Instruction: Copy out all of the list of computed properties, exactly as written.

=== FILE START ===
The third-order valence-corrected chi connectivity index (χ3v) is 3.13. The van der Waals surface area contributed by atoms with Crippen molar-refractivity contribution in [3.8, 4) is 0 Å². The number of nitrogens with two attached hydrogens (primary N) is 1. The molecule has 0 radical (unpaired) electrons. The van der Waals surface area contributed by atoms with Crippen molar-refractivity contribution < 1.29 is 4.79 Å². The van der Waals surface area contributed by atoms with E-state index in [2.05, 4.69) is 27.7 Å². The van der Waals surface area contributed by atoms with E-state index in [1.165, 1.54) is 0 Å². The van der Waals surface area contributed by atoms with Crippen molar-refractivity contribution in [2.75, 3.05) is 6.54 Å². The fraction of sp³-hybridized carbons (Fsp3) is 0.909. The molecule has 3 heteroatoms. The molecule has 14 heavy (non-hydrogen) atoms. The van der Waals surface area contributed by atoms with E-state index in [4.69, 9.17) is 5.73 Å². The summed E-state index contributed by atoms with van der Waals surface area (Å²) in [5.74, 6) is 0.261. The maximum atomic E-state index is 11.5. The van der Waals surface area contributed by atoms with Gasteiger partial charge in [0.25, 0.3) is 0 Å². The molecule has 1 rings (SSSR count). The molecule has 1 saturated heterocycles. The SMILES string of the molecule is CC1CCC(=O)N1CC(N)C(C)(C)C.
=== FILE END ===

The third-order valence-corrected chi connectivity index (χ3v) is 3.13. The van der Waals surface area contributed by atoms with Crippen molar-refractivity contribution in [3.8, 4) is 0 Å². The number of nitrogens with two attached hydrogens (primary N) is 1. The molecule has 0 radical (unpaired) electrons. The van der Waals surface area contributed by atoms with Crippen molar-refractivity contribution < 1.29 is 4.79 Å². The van der Waals surface area contributed by atoms with E-state index in [2.05, 4.69) is 27.7 Å². The van der Waals surface area contributed by atoms with E-state index in [1.165, 1.54) is 0 Å². The van der Waals surface area contributed by atoms with Crippen molar-refractivity contribution in [2.75, 3.05) is 6.54 Å². The fraction of sp³-hybridized carbons (Fsp3) is 0.909. The molecule has 3 heteroatoms. The molecule has 14 heavy (non-hydrogen) atoms. The van der Waals surface area contributed by atoms with E-state index in [4.69, 9.17) is 5.73 Å². The summed E-state index contributed by atoms with van der Waals surface area (Å²) in [5.74, 6) is 0.261. The maximum atomic E-state index is 11.5. The van der Waals surface area contributed by atoms with Gasteiger partial charge in [0.25, 0.3) is 0 Å². The molecule has 1 rings (SSSR count). The molecule has 1 saturated heterocycles. The SMILES string of the molecule is CC1CCC(=O)N1CC(N)C(C)(C)C.